Nov 10 (Reuters) – Alphabet’s ( GOOGL.O ) Google is in talks to invest hundreds of millions of dollars in Character.AI as the fast-growing artificial intelligence chatbot startup seeks capital to train models and keep up with user demand , two sources briefed on the matter told Reuters.
The investment, which a third source said could be structured as convertible notes, will deepen the existing partnership Character.AI already has with Google, where it uses Google’s cloud services and Tensor Processing Units (TPUs) to train models.
Google and Character AI did not respond to requests for comment.
Founded by former Googlers Noam Shazeer and Daniel De Freitas, Character.AI allows people to chat with virtual versions of celebrities like Billie Eilish or anime characters while creating their own chatbots and AI assistants. It’s free to use, but offers a subscription model that charges $9.99 per month for users who want to skip the virtual line to access a chatbot.
Character.AI’s chatbots, with different roles and tones to choose from, have appealed to users aged 18 to 24, who contributed about 60% of their website traffic, according to data from Similarweb. The demographics help the company position itself as the purveyor of more fun personal AI companions compared to other AI chatbots from OpenAI’s ChatGPT and Google’s Bard.
The company previously said its website had attracted 100 million monthly visits in the first six months since launch.
Character.AI is also in talks to raise equity funding from venture capital investors, which could value the company at more than $5 billion, sources said. In March, it raised $150 million in a funding round led by Andreessen Horowitz at a $1 billion valuation.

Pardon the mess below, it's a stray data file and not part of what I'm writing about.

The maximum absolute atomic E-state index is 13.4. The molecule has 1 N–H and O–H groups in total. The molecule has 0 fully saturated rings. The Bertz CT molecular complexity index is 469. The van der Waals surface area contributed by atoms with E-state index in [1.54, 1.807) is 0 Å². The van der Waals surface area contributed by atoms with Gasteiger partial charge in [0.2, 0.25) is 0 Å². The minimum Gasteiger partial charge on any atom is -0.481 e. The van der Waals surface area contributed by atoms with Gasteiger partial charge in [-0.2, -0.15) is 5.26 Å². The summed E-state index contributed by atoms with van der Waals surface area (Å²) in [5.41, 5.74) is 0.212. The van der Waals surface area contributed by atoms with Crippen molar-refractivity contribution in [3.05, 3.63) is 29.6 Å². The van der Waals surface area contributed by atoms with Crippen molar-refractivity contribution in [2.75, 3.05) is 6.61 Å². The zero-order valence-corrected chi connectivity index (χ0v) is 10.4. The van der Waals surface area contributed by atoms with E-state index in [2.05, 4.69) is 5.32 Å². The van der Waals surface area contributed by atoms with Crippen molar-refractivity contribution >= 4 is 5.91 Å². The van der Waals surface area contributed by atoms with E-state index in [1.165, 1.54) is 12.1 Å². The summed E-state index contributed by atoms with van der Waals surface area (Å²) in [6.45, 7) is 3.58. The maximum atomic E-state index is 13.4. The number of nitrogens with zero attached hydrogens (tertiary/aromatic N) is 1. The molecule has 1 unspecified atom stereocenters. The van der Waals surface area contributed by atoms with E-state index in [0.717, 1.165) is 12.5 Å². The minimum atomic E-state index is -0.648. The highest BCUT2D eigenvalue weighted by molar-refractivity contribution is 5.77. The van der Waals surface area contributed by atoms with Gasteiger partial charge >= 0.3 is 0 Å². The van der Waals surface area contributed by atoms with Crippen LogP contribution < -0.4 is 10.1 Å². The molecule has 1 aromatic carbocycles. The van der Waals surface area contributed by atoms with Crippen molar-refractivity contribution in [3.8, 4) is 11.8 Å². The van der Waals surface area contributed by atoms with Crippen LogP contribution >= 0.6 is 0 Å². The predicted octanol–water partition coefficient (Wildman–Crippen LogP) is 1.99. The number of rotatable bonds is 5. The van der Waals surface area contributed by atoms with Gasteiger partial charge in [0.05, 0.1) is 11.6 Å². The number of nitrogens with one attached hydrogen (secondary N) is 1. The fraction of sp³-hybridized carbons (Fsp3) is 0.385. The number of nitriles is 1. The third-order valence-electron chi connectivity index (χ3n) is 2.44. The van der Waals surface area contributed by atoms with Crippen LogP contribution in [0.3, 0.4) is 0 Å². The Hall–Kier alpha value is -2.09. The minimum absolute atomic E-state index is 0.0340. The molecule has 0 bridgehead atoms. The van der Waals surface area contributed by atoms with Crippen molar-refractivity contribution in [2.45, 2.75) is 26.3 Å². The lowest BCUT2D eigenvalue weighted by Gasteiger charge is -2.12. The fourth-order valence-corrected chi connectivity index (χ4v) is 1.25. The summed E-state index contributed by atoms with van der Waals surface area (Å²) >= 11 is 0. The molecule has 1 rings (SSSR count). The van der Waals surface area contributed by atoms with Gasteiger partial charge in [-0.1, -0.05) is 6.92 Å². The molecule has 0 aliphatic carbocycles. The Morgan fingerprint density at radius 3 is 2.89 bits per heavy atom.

Talks with Google are ongoing and the terms of the deal could change, said the sources, who requested anonymity because the discussions are private.
Google has invested in AI startups, including $2 billion for model maker Anthropic in the form of convertible notes, on top of its previous equity investment. Anthropic uses Google’s cloud services as well as its latest version of TPUs.
It’s part of a recent trend of big tech cloud service providers striking deals with AI companies to entice them to use particular cloud or hardware in the compute-intensive race to build models and serve consumers, including Microsoft ( MSFT.O ) investments in OpenAI and Google and Amazon’s ( AMZN.O ) bets on Anthropic.
US Federal Trade Commission Chairwoman Lina Khan said at an event in San Francisco last week that the agency is investigating cloud providers’ investments in AI startups to investigate possible anti-competitive behavior.
Reporting by Krystal Hu in New York, additional reporting by Anna Tong and Jeffrey Dastin; Editing by Bill Berkrot
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